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Devonport Dave clocks up remarkable 50 years in the dockyard

Wharfmaster Dave Trigger with tugs in the background manoeuvring HMS Albion
11 August 2021
When naval base stalwart Dave Trigger started work at Plymouth’s Royal William Yard in 1971, he could never have imagined that 50 years later he would be one of Devonport’s key players as its wharfmaster.

Celebrating an impressive half century with the Royal Navy, larger-than-life Plymouthian Dave believes he’s been lucky to have worked with some amazing people along the way.  

Responsible for the comings and goings of ships and boats in Devonport, Dave can always be found arranging riggers to tie them up, connect them to shoreside support, as well as liaising with captains and dignitaries. 

“My first day was 16 August 1971, a Monday, I joining Royal William Yard in an area called section five, which was basically loan clothing for the Royal Navy,” Dave recalls.

“I was 16 and encouraged to come into the victualling yard by my family – there were five generations of them in Royal William at the time. One of my uncles was the blacksmith and another was a manager. It felt like a family business.”

Back then Royal William was still the main victualling and stores yard for Devonport Naval Base, supporting the Royal Navy and Royal Marines in and around Plymouth as well as supplying food and clothing for ships deploying globally.

“The training has stayed with me, it’s something you never forget. Another thing about Royal William was its history. Originally meat was slaughtered in the yard then packaged up into tins for storage or issued fresh to the ship’s cooks.

“Over the years it was a world leader, preparing food for ships off on long voyages. We found evidence from Captain Scott’s expeditions to Antarctica, where rations, clothing and equipment were specially developed and packed in the Yard.”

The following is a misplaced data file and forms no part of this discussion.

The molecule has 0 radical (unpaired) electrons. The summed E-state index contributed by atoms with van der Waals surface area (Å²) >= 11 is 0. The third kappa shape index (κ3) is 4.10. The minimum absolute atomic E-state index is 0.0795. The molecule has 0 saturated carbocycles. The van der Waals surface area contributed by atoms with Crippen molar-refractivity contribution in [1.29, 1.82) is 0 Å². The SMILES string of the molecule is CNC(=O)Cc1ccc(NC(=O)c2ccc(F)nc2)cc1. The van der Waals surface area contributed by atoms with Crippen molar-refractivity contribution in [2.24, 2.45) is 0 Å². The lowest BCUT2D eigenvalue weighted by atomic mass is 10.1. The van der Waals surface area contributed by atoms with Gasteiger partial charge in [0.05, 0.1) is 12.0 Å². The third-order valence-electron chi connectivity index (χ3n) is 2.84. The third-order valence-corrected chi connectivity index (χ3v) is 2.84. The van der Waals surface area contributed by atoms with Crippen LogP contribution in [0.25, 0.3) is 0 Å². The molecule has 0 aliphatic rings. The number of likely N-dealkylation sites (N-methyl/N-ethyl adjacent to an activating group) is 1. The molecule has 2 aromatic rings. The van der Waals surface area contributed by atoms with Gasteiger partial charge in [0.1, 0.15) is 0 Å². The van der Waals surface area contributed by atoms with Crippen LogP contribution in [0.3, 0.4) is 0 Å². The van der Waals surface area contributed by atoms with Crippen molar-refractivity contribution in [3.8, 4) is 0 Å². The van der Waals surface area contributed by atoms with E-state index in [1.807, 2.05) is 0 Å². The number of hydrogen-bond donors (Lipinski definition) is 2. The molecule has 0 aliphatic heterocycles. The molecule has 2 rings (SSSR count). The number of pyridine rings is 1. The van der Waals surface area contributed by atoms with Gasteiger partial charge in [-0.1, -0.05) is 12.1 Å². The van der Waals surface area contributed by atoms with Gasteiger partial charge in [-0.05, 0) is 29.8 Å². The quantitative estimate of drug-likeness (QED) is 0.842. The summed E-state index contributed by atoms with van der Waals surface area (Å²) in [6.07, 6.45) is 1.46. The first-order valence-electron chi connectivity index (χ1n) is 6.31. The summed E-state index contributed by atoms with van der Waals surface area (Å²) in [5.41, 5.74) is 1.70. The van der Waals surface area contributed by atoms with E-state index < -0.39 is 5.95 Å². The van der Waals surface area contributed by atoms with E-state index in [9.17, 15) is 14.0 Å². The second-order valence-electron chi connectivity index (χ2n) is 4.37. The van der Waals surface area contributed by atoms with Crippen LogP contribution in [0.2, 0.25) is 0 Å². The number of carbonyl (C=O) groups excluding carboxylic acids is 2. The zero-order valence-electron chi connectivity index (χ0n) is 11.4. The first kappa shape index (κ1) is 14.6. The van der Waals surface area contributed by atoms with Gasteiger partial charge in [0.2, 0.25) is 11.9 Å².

After training Dave’s job involved packing uniform items for the Navy. In 1975 he was sent to the dockyard for a short assignment, but in the end lasted three years, working with frozen food.

“I was part of the food inspection team, looking at food technology and supplying the ships as well as meat preparation, both fresh and tinned,” says Dave.

“It was a pretty busy time across the dockyard, at that time upwards of around 20,000 people working here. You could never know everyone individually, it was impossible, but you did know all those in your particular area.”

His team worked long hours, often at night and in all weathers, and loaded ships at anchor in The Sound which were too big to get alongside or only in Devonport for a short period.

A particularly proud time was during the Falklands War, when ships were prepared and turned around in record times. His department worked non-stop for days, managing and providing essential supplies for the south-bound task group. 

Dave is just brilliant to work with. He has an exceptional knowledge of Devonport and – with a twinkle in his eye – an uncanny ability to make good things happen

Chris Stephens, Dave Trigger's boss

Dave has also worked at the Royal Navy’s Supply Depot at Wrangaton, near Ivybridge. Here, trains would bring in vast quantities of stores and food that had been shipped across the country. It was repackaged in usable pallets to be sent to the ships or stockpiled for use at a later date.

“The sea flows through my veins, I’d grown up near the sea and was a lifeguard at Bigbury in my younger days, as well as an Auxiliary Coastguard and served on the Plymouth Lifeboat, so my roots have always touched the water,” says Dave, who became wharfmaster in 2002.

“People are really what makes this job though. I’ve worked alongside and met everyone: admirals, royalty, Defence Ministers, MPs, VIPs from all over the place, ship’s captains and sailors and marines from all nations, and everyone has a job to do. We are all working together which really makes me proud.”

He was awarded the MBE in 2006 – his second visit to Buckingham Palace as in his youth he picked up a Gold Duke of Edinburgh’s award from Prince Philip.

“Over the past ten years we’ve undergone a lot of changes in the way we work, we’ve embraced many changes and we’re better for them,” Dave continues.

“I’m really keen on youngsters taking over, we have got a great legacy, which has been built in the dockyard, making sure we can produce the best we can for Devonport and the Royal Navy. It’s really good when I receive messages back from visiting ships thanking me for the work we do, it makes me proud to be the wharfmaster.”

Chris Stephens, Dave’s boss, says he is “just brilliant to work with.

“He has an exceptional knowledge of Devonport and – with a twinkle in his eye – an uncanny ability to make good things happen for all vessels alongside or in The Sound.

“Earlier this year it was quietly awesome to see six frigates, destroyers and support vessels very successfully deploying from Devonport on the UK’s first Carrier Strike Group deployment.

“This success is in a large part down to Dave’s energy, dedication and determination to do the very best for the Royal Navy and our maritime allies.

“Dave is a bit of a superstar, really.”

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